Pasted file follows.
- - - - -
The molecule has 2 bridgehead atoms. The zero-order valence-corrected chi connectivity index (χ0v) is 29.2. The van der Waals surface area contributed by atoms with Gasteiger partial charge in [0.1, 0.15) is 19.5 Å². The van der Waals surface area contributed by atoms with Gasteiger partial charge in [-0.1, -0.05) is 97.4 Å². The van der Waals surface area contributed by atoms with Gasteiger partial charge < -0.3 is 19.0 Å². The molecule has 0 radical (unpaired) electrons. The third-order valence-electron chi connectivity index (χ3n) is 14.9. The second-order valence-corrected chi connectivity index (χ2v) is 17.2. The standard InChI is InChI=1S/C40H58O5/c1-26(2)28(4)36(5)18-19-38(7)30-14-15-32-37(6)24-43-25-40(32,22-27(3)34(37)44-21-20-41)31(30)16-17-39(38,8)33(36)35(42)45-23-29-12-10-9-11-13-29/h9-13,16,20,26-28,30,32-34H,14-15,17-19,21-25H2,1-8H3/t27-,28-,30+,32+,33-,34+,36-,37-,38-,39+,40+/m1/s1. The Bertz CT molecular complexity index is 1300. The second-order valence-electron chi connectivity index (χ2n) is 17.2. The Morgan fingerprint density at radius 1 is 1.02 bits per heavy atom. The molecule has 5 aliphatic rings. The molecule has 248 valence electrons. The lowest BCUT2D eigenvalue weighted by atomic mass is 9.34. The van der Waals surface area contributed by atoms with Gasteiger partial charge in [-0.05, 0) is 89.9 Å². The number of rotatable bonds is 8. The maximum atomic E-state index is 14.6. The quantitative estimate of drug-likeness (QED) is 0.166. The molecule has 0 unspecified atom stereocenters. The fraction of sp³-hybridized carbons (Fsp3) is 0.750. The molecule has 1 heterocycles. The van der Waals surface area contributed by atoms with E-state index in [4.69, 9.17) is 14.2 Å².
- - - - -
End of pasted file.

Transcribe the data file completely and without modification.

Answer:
The molecule has 2 bridgehead atoms. The zero-order valence-corrected chi connectivity index (χ0v) is 29.2. The van der Waals surface area contributed by atoms with Gasteiger partial charge in [0.1, 0.15) is 19.5 Å². The van der Waals surface area contributed by atoms with Gasteiger partial charge in [-0.1, -0.05) is 97.4 Å². The van der Waals surface area contributed by atoms with Gasteiger partial charge < -0.3 is 19.0 Å². The molecule has 0 radical (unpaired) electrons. The third-order valence-electron chi connectivity index (χ3n) is 14.9. The second-order valence-corrected chi connectivity index (χ2v) is 17.2. The standard InChI is InChI=1S/C40H58O5/c1-26(2)28(4)36(5)18-19-38(7)30-14-15-32-37(6)24-43-25-40(32,22-27(3)34(37)44-21-20-41)31(30)16-17-39(38,8)33(36)35(42)45-23-29-12-10-9-11-13-29/h9-13,16,20,26-28,30,32-34H,14-15,17-19,21-25H2,1-8H3/t27-,28-,30+,32+,33-,34+,36-,37-,38-,39+,40+/m1/s1. The Bertz CT molecular complexity index is 1300. The second-order valence-electron chi connectivity index (χ2n) is 17.2. The Morgan fingerprint density at radius 1 is 1.02 bits per heavy atom. The molecule has 5 aliphatic rings. The molecule has 248 valence electrons. The lowest BCUT2D eigenvalue weighted by atomic mass is 9.34. The van der Waals surface area contributed by atoms with Gasteiger partial charge in [-0.05, 0) is 89.9 Å². The number of rotatable bonds is 8. The maximum atomic E-state index is 14.6. The quantitative estimate of drug-likeness (QED) is 0.166. The molecule has 0 unspecified atom stereocenters. The fraction of sp³-hybridized carbons (Fsp3) is 0.750. The molecule has 1 heterocycles. The van der Waals surface area contributed by atoms with E-state index in [4.69, 9.17) is 14.2 Å².